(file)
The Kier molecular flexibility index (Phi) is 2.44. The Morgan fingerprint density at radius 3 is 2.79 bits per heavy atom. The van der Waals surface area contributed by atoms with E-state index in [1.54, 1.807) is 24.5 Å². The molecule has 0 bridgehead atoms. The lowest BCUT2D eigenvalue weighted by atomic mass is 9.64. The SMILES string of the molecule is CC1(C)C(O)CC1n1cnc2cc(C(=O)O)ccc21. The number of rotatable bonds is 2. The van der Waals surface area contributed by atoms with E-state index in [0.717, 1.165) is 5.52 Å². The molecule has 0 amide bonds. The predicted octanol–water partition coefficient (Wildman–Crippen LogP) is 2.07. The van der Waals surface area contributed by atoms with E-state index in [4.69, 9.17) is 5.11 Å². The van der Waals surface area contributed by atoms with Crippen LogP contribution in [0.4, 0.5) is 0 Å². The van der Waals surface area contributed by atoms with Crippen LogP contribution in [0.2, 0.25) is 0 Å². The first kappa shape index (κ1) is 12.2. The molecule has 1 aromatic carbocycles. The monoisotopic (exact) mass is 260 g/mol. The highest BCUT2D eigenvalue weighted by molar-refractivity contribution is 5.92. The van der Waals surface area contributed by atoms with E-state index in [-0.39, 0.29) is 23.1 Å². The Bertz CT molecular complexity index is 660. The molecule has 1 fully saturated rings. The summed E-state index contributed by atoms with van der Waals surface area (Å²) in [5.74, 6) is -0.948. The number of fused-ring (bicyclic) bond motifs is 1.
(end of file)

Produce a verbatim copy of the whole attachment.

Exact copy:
The Kier molecular flexibility index (Phi) is 2.44. The Morgan fingerprint density at radius 3 is 2.79 bits per heavy atom. The van der Waals surface area contributed by atoms with E-state index in [1.54, 1.807) is 24.5 Å². The molecule has 0 bridgehead atoms. The lowest BCUT2D eigenvalue weighted by atomic mass is 9.64. The SMILES string of the molecule is CC1(C)C(O)CC1n1cnc2cc(C(=O)O)ccc21. The number of rotatable bonds is 2. The van der Waals surface area contributed by atoms with E-state index in [0.717, 1.165) is 5.52 Å². The molecule has 0 amide bonds. The predicted octanol–water partition coefficient (Wildman–Crippen LogP) is 2.07. The van der Waals surface area contributed by atoms with E-state index in [4.69, 9.17) is 5.11 Å². The van der Waals surface area contributed by atoms with Crippen LogP contribution in [0.4, 0.5) is 0 Å². The van der Waals surface area contributed by atoms with Crippen LogP contribution in [0.2, 0.25) is 0 Å². The first kappa shape index (κ1) is 12.2. The molecule has 1 aromatic carbocycles. The monoisotopic (exact) mass is 260 g/mol. The highest BCUT2D eigenvalue weighted by molar-refractivity contribution is 5.92. The van der Waals surface area contributed by atoms with E-state index in [-0.39, 0.29) is 23.1 Å². The Bertz CT molecular complexity index is 660. The molecule has 1 fully saturated rings. The summed E-state index contributed by atoms with van der Waals surface area (Å²) in [5.74, 6) is -0.948. The number of fused-ring (bicyclic) bond motifs is 1.